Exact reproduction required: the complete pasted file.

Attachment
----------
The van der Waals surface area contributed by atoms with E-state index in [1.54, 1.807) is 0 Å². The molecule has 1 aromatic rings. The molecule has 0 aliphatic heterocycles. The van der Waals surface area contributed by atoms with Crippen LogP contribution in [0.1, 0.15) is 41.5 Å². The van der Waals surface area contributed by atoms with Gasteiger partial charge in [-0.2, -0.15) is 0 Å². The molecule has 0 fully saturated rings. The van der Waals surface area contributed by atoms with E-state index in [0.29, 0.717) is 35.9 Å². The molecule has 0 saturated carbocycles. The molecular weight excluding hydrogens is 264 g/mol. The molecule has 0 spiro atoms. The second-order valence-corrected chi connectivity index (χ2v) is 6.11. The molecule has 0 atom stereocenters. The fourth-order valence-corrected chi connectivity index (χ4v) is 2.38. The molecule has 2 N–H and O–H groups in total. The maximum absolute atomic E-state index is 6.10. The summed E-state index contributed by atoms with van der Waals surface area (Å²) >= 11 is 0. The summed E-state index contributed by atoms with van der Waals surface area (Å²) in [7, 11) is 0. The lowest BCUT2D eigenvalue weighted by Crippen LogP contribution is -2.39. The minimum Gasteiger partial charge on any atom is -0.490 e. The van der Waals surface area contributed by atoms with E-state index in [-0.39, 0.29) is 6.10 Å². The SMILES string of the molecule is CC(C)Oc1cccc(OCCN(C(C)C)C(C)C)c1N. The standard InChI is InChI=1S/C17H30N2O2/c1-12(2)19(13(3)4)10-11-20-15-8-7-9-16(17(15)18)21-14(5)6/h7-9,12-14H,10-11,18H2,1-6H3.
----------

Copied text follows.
The van der Waals surface area contributed by atoms with E-state index in [1.54, 1.807) is 0 Å². The molecule has 1 aromatic rings. The molecule has 0 aliphatic heterocycles. The van der Waals surface area contributed by atoms with Crippen LogP contribution in [0.1, 0.15) is 41.5 Å². The van der Waals surface area contributed by atoms with Gasteiger partial charge in [-0.2, -0.15) is 0 Å². The molecule has 0 fully saturated rings. The van der Waals surface area contributed by atoms with E-state index in [0.29, 0.717) is 35.9 Å². The molecule has 0 saturated carbocycles. The molecular weight excluding hydrogens is 264 g/mol. The molecule has 0 spiro atoms. The second-order valence-corrected chi connectivity index (χ2v) is 6.11. The molecule has 0 atom stereocenters. The fourth-order valence-corrected chi connectivity index (χ4v) is 2.38. The molecule has 2 N–H and O–H groups in total. The maximum absolute atomic E-state index is 6.10. The summed E-state index contributed by atoms with van der Waals surface area (Å²) >= 11 is 0. The summed E-state index contributed by atoms with van der Waals surface area (Å²) in [7, 11) is 0. The lowest BCUT2D eigenvalue weighted by Crippen LogP contribution is -2.39. The minimum Gasteiger partial charge on any atom is -0.490 e. The van der Waals surface area contributed by atoms with E-state index in [-0.39, 0.29) is 6.10 Å². The SMILES string of the molecule is CC(C)Oc1cccc(OCCN(C(C)C)C(C)C)c1N. The standard InChI is InChI=1S/C17H30N2O2/c1-12(2)19(13(3)4)10-11-20-15-8-7-9-16(17(15)18)21-14(5)6/h7-9,12-14H,10-11,18H2,1-6H3.